Tim Cook, CEO, Apple, took stage at the Apple Event on March 21, 2016. He didn’t waste any time in addressing the reason why the company had chosen to host the event, “We should decide as a nation how much control the government has over our data.” Through his uncompromising stance on privacy, Cook has assumed cult status in Silicon Valley, becoming the face of the fight against the government’s bully tactics.  

The last month has been trying for Apple. After the order to comply, Cook, wrote an online letter to customers of the company. He detailed how the smart phone has become an essential part of everyday life and how all sorts of personal data is stored on these devices, and when the government asks for the company to build a backdoor to bypass encryption, it just can’t comply.  

The growing support from other tech companies such as their archrival, Microsoft and Google, has bolstered Apple’s effort to take on the government. Apple has sent a legal brief to the DOJ detailing how they are not constrained to help the government. This case, which has caught the attention of the world, came to an abrupt stop on the morning of March 22, 2016. The DOJ announced that they did not need the help of Apple anymore and had found ‘someone’ with the competence to unlock the iPhone in question. Many have speculated that it is the NSA which was behind this, while others say it is a security company in Israel which has come forward to help the US government.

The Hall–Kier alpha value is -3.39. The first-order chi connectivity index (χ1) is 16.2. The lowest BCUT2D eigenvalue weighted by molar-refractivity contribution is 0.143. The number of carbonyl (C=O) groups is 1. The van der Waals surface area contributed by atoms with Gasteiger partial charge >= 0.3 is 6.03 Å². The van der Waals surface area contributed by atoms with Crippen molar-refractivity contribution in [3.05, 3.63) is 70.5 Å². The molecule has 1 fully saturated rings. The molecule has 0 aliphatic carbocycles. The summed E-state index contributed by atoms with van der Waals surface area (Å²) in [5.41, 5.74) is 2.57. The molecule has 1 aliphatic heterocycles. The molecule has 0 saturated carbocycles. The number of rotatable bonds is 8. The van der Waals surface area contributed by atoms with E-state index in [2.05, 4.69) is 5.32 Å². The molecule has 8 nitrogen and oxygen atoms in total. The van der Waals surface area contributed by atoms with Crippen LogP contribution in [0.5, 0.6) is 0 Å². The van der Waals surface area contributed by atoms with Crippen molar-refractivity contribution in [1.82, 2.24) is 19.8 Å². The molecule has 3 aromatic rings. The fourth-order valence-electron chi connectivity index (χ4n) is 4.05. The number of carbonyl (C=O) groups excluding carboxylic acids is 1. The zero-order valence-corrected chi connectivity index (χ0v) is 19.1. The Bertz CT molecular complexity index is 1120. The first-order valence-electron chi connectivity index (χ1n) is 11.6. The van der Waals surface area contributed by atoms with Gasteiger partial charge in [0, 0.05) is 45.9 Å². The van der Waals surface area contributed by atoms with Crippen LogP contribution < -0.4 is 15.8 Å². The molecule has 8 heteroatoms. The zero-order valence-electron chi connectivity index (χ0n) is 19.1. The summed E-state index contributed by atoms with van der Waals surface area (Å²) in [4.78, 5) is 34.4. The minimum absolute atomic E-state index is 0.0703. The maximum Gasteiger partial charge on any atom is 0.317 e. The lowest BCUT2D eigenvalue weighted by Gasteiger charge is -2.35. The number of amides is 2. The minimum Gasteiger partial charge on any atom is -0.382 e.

Late night on March 28, 2016, Melanie Newman, spokesperson of the DOJ, said that the phone was unlocked and the data has been recovered. In a press release the government promptly sounded the bugle of victory. “The government has now successfully accessed the data stored on Farook’s iPhone and therefore no longer requires the assistance from Apple Inc. mandated by the Court’s Order Compelling Apple Inc. to Assist Agents in Search dated February 16, 2016.

Apple has been lauded for its resistance to the demands of the government, but this is just the beginning, according to many. The fears that were brought out by Snowden and Wikileaks make most wary of the extent to which the government can push its agenda in the name of security and how populations in fear of an external threat are willing to forego their fundamental rights. 

Abeer Kapoor is a reporter, data visualiser and his interests are agrarian issues, politics and foreign policy. He has a masters in development studies and loves food

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This story is from print issue of HardNews